The notice also properly advised that a history of arrests is not sufficient on its own to support decisions to deny or terminate assistance. Behavior underlying a history of arrests may support such decisions, but in these cases, denials and terminations must be based on problematic behavior, not on arrests.
Finally, the notice pointed out that HAs must offer applicants and participants sufficient due process to contest adverse decisions, dispute the records, or offer mitigating evidence related to problematic behavior.
In 2016, HUD’s OGC published a document on HUD’s web site entitled, “Office of General Counsel Guidance on Application of Fair Housing Act Standards to the Use of Criminal Records by Providers of Housing and Real Estate-Related Transactions.” Unfortunately, this guidance document presented a series of procedural and content problems PHADA pointed out in a letter to the General Counsel. These problems included:
- OGC’s attempt to create new requirements through “guidance,” without amending the department’s regulations and information collections consistent with the Administrative Procedure Act and the Office of Management and Budget’s procedures.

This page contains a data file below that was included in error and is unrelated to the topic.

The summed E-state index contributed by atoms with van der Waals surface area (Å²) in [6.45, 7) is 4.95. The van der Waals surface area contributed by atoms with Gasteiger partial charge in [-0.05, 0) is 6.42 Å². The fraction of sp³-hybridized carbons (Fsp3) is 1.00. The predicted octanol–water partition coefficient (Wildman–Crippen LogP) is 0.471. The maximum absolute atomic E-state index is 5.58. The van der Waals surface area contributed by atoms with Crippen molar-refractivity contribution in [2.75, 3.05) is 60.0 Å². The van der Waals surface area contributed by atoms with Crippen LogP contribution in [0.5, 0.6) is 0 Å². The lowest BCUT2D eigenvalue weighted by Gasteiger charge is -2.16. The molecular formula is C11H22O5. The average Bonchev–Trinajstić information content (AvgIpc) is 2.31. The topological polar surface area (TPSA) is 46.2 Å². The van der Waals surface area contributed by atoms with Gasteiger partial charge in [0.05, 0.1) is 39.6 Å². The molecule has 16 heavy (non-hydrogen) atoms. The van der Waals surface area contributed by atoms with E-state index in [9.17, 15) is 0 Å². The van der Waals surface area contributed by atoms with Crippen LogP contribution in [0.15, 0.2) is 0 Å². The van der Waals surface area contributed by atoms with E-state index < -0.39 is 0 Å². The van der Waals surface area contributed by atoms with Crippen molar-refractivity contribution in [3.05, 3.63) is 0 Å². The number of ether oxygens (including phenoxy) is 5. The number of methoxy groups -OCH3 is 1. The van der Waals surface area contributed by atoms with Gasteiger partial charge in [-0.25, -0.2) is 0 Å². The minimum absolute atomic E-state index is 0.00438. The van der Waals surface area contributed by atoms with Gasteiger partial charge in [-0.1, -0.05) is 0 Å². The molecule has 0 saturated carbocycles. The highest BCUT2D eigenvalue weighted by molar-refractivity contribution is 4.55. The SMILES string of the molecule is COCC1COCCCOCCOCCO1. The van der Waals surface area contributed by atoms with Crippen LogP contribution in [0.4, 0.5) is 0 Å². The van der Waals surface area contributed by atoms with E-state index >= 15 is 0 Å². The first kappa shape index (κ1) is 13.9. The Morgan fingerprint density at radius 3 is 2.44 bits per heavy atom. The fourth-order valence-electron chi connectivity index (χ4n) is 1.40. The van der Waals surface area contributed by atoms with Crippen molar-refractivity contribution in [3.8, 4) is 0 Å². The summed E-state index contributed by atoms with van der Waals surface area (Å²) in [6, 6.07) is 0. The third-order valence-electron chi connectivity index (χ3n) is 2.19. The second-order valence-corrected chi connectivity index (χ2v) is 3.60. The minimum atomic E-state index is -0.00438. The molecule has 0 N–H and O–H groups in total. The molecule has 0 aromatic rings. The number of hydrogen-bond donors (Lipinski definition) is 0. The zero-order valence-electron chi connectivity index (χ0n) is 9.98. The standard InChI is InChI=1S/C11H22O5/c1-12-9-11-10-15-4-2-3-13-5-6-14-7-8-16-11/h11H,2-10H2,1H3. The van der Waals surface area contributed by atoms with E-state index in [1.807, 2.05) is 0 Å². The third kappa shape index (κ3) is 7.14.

- OGC’s misstatements of standards established by the United States Supreme Court for using a disparate impact standard in connection with fair housing complaints.
- OGC’s contradiction of existing regulations and guidance documents.
PHADA wrote to the General Counsel raising these and other concerns with her guidance document in June 2016 but did not receive a response to those concerns.
Secretary Fudge’s memorandum has announced a major department-wide review of rules, policies, procedures, forms, and guidance affecting the admission to or participation in assisted housing programs by people with criminal histories. It is important for all housing stakeholders to remain alert to opportunities to participate in this review as they are able and to comment on proposed changes that may emerge from this review sometime after October 14, 2022.